For instance, suppose that you are conducting a survey with a sample that should be 45% male and 55% female, and 30% with a high school education or less, 20% who have completed some college degree. You will first adjust the weights so that the gender ratio for the weighted sample aligns with the standard population distribution. You will then adjusted again so that the education groups fall back in the correct proportion.
If the adjustment for education affects the alignment of gender distribution, you will adjust again so that both males and females are represented according to the standard proportion. Needless to say, you will continue to adjust until the weighted samples of all of the weighting variables align with their standard targets.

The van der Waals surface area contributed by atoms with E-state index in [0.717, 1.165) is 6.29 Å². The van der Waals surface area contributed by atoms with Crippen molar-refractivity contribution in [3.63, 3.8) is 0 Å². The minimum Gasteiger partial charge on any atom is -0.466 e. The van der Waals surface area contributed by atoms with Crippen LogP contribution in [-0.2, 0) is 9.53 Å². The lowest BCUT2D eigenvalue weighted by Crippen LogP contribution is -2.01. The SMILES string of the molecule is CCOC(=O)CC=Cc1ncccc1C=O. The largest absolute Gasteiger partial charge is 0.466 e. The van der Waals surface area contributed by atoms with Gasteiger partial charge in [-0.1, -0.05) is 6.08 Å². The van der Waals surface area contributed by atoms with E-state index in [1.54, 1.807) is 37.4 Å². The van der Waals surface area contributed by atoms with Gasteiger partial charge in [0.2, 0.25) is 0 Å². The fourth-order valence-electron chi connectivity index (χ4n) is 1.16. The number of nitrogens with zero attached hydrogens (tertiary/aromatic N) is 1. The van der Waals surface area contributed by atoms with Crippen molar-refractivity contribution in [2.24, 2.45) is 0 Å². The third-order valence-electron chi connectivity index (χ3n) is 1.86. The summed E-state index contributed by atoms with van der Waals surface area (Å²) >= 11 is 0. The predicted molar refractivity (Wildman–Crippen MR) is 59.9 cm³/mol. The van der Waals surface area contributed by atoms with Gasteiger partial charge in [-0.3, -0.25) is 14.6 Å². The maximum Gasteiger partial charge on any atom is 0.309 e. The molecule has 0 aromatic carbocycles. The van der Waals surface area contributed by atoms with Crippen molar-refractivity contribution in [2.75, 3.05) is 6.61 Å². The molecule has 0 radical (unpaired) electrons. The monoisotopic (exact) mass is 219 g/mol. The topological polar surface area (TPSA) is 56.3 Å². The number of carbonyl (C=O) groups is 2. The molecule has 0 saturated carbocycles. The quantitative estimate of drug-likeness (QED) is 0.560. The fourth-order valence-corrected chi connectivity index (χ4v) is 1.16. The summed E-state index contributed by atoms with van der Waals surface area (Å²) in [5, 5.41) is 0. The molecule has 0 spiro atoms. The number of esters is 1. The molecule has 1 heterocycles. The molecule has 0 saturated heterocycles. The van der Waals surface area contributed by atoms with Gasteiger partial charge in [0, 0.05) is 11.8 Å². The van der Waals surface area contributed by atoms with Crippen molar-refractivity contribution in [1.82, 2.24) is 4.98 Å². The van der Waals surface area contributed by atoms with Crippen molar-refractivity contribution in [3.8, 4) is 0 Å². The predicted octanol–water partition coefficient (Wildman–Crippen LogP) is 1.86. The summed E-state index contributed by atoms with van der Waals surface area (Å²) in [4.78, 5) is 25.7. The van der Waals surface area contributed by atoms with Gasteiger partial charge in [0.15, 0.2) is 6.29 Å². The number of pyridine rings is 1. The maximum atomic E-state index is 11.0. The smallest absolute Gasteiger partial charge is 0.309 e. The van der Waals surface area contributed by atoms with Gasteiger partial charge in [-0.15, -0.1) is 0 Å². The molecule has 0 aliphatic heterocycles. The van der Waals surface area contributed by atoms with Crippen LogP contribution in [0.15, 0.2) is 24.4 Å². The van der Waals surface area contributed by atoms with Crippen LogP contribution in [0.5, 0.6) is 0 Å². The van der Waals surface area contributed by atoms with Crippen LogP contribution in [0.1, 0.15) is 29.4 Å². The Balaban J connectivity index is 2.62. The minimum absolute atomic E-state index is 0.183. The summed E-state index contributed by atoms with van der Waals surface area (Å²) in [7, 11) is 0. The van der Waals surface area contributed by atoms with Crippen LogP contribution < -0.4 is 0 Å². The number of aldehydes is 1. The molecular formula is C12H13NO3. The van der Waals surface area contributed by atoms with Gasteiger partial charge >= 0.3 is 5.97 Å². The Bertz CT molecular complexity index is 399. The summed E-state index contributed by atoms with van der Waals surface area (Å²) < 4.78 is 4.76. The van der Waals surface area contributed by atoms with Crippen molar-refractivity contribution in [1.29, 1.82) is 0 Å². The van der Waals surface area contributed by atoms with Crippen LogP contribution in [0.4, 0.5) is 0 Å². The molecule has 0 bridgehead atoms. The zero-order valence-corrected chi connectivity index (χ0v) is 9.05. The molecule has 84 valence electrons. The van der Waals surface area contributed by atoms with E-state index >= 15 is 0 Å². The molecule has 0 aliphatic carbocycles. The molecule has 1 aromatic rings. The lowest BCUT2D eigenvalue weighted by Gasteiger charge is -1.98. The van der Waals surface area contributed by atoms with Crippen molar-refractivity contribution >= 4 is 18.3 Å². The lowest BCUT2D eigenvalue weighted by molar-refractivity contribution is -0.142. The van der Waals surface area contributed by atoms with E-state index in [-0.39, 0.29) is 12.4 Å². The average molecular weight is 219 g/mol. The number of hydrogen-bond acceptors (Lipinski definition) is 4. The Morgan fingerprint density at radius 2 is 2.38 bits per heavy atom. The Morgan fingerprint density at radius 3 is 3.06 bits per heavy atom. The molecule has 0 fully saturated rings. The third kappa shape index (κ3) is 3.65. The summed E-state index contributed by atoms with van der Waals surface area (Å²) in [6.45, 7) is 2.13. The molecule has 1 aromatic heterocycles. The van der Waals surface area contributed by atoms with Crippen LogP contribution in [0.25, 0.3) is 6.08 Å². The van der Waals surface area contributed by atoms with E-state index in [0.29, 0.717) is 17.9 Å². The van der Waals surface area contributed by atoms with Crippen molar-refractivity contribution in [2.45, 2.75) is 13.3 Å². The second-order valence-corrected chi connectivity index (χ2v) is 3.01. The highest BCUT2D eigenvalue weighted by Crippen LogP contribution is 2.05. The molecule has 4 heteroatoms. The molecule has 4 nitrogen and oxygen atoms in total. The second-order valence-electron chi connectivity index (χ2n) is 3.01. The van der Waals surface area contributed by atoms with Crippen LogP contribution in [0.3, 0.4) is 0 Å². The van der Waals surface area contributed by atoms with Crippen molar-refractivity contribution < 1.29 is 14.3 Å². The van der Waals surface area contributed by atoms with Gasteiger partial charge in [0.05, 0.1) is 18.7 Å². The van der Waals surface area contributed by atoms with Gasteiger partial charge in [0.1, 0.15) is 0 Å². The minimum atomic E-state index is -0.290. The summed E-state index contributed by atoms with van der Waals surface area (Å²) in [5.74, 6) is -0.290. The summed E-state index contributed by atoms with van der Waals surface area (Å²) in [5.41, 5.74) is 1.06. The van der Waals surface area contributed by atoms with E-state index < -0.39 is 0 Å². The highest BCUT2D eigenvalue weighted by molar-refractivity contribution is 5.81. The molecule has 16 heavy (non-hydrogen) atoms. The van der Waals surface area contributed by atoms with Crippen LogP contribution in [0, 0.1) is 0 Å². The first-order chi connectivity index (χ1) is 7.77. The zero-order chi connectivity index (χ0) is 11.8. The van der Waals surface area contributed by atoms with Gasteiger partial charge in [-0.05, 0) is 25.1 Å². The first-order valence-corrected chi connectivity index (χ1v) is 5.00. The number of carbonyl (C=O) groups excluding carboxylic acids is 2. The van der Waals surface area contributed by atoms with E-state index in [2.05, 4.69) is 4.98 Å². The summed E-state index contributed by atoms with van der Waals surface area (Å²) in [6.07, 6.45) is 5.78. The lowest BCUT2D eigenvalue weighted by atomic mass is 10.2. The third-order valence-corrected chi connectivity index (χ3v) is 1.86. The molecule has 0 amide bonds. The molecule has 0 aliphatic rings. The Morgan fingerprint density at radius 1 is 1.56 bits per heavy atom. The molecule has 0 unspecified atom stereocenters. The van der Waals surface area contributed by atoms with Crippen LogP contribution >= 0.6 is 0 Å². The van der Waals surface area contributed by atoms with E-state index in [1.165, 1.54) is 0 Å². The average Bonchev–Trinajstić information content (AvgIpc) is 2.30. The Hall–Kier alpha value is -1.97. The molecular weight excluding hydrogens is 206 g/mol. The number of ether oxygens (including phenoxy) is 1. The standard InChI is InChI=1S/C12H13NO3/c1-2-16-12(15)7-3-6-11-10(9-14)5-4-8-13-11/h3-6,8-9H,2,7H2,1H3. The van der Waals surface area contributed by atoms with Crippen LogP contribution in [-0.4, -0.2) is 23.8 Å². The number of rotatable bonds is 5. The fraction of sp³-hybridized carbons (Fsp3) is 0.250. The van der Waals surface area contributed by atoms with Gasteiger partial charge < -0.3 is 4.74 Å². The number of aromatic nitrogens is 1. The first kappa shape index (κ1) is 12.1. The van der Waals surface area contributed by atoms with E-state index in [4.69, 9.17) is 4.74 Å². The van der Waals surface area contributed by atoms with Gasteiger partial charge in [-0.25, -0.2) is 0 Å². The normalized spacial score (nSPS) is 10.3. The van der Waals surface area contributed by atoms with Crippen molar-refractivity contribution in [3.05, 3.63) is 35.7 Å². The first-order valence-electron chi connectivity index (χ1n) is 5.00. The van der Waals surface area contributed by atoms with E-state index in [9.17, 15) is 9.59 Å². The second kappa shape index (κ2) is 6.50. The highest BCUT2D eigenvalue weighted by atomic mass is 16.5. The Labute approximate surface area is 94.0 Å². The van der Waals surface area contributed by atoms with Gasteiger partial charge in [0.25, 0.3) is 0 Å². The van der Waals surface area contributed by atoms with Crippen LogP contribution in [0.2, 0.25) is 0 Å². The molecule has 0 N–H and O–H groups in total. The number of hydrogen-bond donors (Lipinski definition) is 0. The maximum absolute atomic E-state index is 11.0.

Raking is one of the most commonly accepted methods because it is relatively simple to implement. All you need to know is the standard proportions for each variable used in weighting. Another benefit is that it allows for weighting for multiple variables and allows you to adjust each variable by the smallest possible amount. This method can also be performed quickly using statistical software like SPSS.
2. Cell Weighting
Cell weighting is another standard method for weighting survey data. Under this method, weights are estimated, so the sample totals align with the target totals on a cell-by-cell basis. Therefore, for cell weighting, you must have the standard or target distribution of population for each target cell as you might need it for weighting by multiple demographics.
How It Works:
Cell weighting works by organizing sample and target datasets in columns. Next, the weights are computed for each cell of the distribution by dividing the target size by the sample size. This gives accurate proportion to your samples against standard population distribution.